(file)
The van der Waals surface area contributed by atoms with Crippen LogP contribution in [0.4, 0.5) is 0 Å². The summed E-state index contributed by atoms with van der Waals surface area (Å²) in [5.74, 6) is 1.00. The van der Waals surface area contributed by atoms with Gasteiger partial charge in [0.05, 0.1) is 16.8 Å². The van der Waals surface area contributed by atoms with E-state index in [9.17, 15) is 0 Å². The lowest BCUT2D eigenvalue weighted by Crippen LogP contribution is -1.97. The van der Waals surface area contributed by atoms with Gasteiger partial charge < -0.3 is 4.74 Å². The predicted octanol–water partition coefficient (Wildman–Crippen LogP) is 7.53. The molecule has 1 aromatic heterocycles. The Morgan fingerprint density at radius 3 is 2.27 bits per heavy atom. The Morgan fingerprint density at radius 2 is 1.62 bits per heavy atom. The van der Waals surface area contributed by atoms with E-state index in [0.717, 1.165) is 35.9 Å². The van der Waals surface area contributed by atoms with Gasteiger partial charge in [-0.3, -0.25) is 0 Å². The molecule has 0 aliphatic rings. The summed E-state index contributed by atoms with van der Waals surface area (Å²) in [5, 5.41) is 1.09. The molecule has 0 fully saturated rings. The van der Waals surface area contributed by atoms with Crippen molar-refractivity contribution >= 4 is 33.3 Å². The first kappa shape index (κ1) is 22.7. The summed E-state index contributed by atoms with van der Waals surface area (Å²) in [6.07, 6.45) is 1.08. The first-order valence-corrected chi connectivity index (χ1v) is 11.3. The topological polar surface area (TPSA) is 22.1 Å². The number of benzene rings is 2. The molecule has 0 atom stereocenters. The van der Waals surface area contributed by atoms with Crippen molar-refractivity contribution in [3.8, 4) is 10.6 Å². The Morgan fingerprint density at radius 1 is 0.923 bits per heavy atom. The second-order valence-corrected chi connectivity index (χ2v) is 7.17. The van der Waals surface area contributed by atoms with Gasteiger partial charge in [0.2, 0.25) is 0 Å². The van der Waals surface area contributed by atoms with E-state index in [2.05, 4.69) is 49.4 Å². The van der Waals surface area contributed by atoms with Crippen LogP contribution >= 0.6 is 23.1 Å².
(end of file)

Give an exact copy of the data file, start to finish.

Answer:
The van der Waals surface area contributed by atoms with Crippen LogP contribution in [0.4, 0.5) is 0 Å². The summed E-state index contributed by atoms with van der Waals surface area (Å²) in [5.74, 6) is 1.00. The van der Waals surface area contributed by atoms with Gasteiger partial charge in [0.05, 0.1) is 16.8 Å². The van der Waals surface area contributed by atoms with E-state index in [9.17, 15) is 0 Å². The lowest BCUT2D eigenvalue weighted by Crippen LogP contribution is -1.97. The van der Waals surface area contributed by atoms with Gasteiger partial charge < -0.3 is 4.74 Å². The predicted octanol–water partition coefficient (Wildman–Crippen LogP) is 7.53. The molecule has 1 aromatic heterocycles. The Morgan fingerprint density at radius 3 is 2.27 bits per heavy atom. The Morgan fingerprint density at radius 2 is 1.62 bits per heavy atom. The van der Waals surface area contributed by atoms with E-state index in [0.717, 1.165) is 35.9 Å². The van der Waals surface area contributed by atoms with Gasteiger partial charge in [-0.3, -0.25) is 0 Å². The molecule has 0 aliphatic rings. The summed E-state index contributed by atoms with van der Waals surface area (Å²) in [5, 5.41) is 1.09. The molecule has 0 fully saturated rings. The van der Waals surface area contributed by atoms with Crippen molar-refractivity contribution >= 4 is 33.3 Å². The first kappa shape index (κ1) is 22.7. The summed E-state index contributed by atoms with van der Waals surface area (Å²) in [6.07, 6.45) is 1.08. The first-order valence-corrected chi connectivity index (χ1v) is 11.3. The topological polar surface area (TPSA) is 22.1 Å². The number of benzene rings is 2. The molecule has 0 atom stereocenters. The van der Waals surface area contributed by atoms with Crippen molar-refractivity contribution in [3.8, 4) is 10.6 Å². The Morgan fingerprint density at radius 1 is 0.923 bits per heavy atom. The second-order valence-corrected chi connectivity index (χ2v) is 7.17. The van der Waals surface area contributed by atoms with Gasteiger partial charge in [0.2, 0.25) is 0 Å². The van der Waals surface area contributed by atoms with E-state index in [2.05, 4.69) is 49.4 Å². The van der Waals surface area contributed by atoms with Crippen LogP contribution >= 0.6 is 23.1 Å².